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Jewish Groups Satisfied with U.s.i.a. Explanation of Film Scene

The leaders of nine major national Jewish organization today expressed satisfaction over the explanation offered by the United States Information Agency in reply to charges that the Agency had deleted from a television film on President Johnson a scene showing a rabbi out of fear that the film would meet with disfavor in the Middle East.

Replying to a letter on the matter written to each one of the organizations by Donald M. Wilson, acting director of the USIA, the groups’ leaders said that they were “impressed” by the evidence in the letter that the USIA “has faithfully reflected the American nation with its ethnic and religious segments to peoples in all parts of the world.”

Ascribing the original allegation to “a misunderstanding” between the agency’s television officials and television writers Rod Serling and Bill Froug, Mr. Wilson explained in identical letters to the nine organizations that, although a reference was made to placement problems in the Middle East in connection with a suggestion of possible inclusion of footage of a rabbi,” the matter “quickly became academic when Rod Serling himself changed the concept of the program–entirely for artistic reasons.”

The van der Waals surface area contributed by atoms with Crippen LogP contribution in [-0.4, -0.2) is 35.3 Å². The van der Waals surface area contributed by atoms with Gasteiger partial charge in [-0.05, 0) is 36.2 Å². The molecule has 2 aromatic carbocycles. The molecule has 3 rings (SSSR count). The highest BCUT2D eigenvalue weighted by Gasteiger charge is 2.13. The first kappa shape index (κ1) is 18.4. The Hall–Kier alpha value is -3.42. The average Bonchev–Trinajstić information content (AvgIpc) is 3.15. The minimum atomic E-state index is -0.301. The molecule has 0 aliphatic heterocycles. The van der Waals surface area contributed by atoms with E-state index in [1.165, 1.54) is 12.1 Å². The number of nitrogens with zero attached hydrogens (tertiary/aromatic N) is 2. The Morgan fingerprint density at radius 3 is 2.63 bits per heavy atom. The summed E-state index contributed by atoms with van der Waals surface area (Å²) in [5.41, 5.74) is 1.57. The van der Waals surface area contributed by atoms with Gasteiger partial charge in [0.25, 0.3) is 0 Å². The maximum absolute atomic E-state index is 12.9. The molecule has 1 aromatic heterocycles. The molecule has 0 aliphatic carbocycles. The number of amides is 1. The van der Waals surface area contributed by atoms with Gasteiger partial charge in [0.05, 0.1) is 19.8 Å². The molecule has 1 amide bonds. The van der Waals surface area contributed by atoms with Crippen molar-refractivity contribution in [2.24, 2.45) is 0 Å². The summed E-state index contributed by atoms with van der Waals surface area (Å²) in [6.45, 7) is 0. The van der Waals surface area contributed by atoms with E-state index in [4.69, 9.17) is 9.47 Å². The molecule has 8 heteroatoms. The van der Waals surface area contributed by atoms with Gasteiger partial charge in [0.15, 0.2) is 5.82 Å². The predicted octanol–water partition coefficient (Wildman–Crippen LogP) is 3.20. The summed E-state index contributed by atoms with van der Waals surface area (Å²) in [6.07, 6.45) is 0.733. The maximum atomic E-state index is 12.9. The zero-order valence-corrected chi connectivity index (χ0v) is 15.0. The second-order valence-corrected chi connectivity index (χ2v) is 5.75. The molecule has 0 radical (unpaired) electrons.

Noting that it was the policy of the USIA to treat fairly with all ethnic and religious segments of the American society, Mr. Wilson said that “nonetheless, to the extent there has been any misinterpretation of this clear Agency policy by our officials and to guard against any future misunderstanding, I have reaffirmed our policy to all department heads.”

The joint reply by the organizations, which was transmitted to Mr. Wilson by Lewis H. Weinstein, chairman of the National Community Relations Advisory Council, and Rabbi Uri Miller, president of the Synagogue Council of America, was signed by the heads of the following organizations: American Jewish Congress, Central Conference of American Rabbis, Jewish Labor Committee, Jewish War Veterans of the United States, Rabbinical Assembly of America, Rabbinical Council of America, Union of American Hebrew Congregations. Union of Orthodox Jewish Congregations of America and the United Synagogue of America.

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